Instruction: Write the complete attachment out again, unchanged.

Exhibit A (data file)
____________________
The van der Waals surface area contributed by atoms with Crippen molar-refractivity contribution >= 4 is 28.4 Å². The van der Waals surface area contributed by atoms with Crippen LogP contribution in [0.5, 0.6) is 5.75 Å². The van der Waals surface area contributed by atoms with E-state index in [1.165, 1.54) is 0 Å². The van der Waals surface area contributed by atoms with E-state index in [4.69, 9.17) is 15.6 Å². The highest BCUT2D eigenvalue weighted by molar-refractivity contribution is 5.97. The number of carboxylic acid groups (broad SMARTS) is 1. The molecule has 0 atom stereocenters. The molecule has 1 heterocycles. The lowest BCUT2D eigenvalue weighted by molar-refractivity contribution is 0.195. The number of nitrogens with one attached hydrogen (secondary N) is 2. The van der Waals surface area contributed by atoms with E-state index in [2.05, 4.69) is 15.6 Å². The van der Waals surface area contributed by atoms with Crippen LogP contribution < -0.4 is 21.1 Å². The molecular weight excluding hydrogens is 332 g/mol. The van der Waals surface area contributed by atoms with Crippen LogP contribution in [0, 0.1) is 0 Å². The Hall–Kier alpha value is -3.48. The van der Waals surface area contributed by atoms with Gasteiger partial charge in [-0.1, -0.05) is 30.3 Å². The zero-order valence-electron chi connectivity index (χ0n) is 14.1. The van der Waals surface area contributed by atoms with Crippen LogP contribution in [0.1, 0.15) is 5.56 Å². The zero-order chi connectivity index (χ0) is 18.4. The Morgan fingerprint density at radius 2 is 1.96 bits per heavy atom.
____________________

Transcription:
The van der Waals surface area contributed by atoms with Crippen molar-refractivity contribution >= 4 is 28.4 Å². The van der Waals surface area contributed by atoms with Crippen LogP contribution in [0.5, 0.6) is 5.75 Å². The van der Waals surface area contributed by atoms with E-state index in [1.165, 1.54) is 0 Å². The van der Waals surface area contributed by atoms with E-state index in [4.69, 9.17) is 15.6 Å². The highest BCUT2D eigenvalue weighted by molar-refractivity contribution is 5.97. The number of carboxylic acid groups (broad SMARTS) is 1. The molecule has 0 atom stereocenters. The molecule has 1 heterocycles. The lowest BCUT2D eigenvalue weighted by molar-refractivity contribution is 0.195. The number of nitrogens with one attached hydrogen (secondary N) is 2. The van der Waals surface area contributed by atoms with E-state index in [2.05, 4.69) is 15.6 Å². The van der Waals surface area contributed by atoms with Crippen LogP contribution < -0.4 is 21.1 Å². The molecular weight excluding hydrogens is 332 g/mol. The van der Waals surface area contributed by atoms with Crippen LogP contribution in [0, 0.1) is 0 Å². The Hall–Kier alpha value is -3.48. The van der Waals surface area contributed by atoms with Gasteiger partial charge in [-0.1, -0.05) is 30.3 Å². The zero-order valence-electron chi connectivity index (χ0n) is 14.1. The van der Waals surface area contributed by atoms with Crippen LogP contribution in [0.1, 0.15) is 5.56 Å². The zero-order chi connectivity index (χ0) is 18.4. The Morgan fingerprint density at radius 2 is 1.96 bits per heavy atom.